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Financing involves the acquisition, the pooling and the allocation of financial resources, in such a way that it contributes to goals and outcomes. In essence, health financing needs to ensure access to needed services while protecting people against the more severe financial consequences of paying for care (World Health Organisation 2008b). Important values and principles at stake are equity, efficiency, accountability and sustainability.

The Commission on Macroeconomics and Health estimates the cost of a core package of activities at around US$40 per person per year, although analysis of HS performance show that a number of countries are able to perform well with less means (Riley 2008). National Health Accounts describe sources and allocation of funds at country level. Mechanisms of funding health care are tax-revenue, insurance premiums, user fees or grants. Sources of funding can be public (national government, bilateral or multilateral donors) or private (households, for-profit or non-profit organisations, employers). The 2001 Abuja Declaration set a target of 15% of overall government expenditure to be allocated to health. For many LICs it is less than 4% at the moment. Pooling of funds means that prepaid money is distributed in such a way that it allows risks to be shared. Both tax-systems and insurance mechanisms are pooling systems. The third function of health financing is to allocate resources to other elements in the health system. This function is sometimes referred to as ‘strategic purchasing’. It includes decisions of which health care services are funded and how to steer the delivery of these services.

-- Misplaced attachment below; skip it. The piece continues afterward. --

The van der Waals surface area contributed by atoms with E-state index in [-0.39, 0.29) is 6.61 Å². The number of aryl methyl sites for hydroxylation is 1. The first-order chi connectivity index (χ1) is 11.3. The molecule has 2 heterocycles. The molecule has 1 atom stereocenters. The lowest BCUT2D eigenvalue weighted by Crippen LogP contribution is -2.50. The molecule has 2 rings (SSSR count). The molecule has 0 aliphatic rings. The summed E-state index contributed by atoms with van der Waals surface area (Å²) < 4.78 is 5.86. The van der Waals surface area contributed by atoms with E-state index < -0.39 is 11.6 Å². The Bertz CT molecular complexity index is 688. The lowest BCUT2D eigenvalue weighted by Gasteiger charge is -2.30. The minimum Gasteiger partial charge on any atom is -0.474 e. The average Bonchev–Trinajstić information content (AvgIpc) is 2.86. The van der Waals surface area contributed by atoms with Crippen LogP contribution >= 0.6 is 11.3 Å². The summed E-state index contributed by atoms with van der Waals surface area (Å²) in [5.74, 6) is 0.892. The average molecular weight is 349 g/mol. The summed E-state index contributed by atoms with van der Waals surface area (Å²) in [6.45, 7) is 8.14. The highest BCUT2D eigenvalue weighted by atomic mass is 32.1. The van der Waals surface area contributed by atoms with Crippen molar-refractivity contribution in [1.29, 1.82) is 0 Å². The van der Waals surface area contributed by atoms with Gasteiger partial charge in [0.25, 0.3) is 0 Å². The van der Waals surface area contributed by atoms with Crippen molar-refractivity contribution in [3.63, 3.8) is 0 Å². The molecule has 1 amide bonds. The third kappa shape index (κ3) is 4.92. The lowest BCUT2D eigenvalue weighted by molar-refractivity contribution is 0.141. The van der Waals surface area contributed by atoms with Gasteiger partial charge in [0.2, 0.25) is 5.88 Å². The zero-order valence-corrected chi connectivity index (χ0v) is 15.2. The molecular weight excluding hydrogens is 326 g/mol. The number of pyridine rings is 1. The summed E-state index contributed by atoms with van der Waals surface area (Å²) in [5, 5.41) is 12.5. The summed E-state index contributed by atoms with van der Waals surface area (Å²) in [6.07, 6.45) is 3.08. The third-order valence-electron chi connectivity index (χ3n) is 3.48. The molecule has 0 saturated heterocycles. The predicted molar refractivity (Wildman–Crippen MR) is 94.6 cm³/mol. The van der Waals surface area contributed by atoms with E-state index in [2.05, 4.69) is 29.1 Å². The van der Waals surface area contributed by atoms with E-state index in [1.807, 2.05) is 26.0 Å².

Since health financing always involves rationing, the decisions on priority-setting and allocation of resources have great implications, especially when the total amount of resources is small (Palmer et al. 2004; Roberts et al. 2004a). There is thus a very important link between governance and financing. The organisation of financing greatly influences the (financial) access to services. For instance, abolishing user fees in the public sector can contribute to increased access, if mechanisms to ensure enough resources and to organise other factors of access are in place (Meessen et al. 2009). Regardless of this process, the role of market mechanisms, both formal and informal, has been increasing in many countries. The government has an important role to correct market failures in the HS and to redistribute resources among the population so that access to health care is available to all, according to their needs (social justice).

The way in which different health services are financed and how providers are paid influences directly what type of services are being delivered in which way. The main mechanisms for payment are either input-based (estimations based on history, on standards, on population needs, etc) or output-based (estimation based on production, on targets, etc) and many mixes of input or output mechanisms exist in practice. Traditionally, the allocation to public health facilities has been calculated on the historically and population-based estimation of inputs needed. In the private market, the default mechanism is a fee for service mechanism, creating strong incentives to maximise the provision of these services. The boundaries between sectors and mechanisms of payment have become more blurred. There is increasing attention for measuring the performance and outputs of health care facilities and other organisations in HSs. Experiments with performance-based financing lead to a partial shift to output-based financing (Meessen et al. 2007).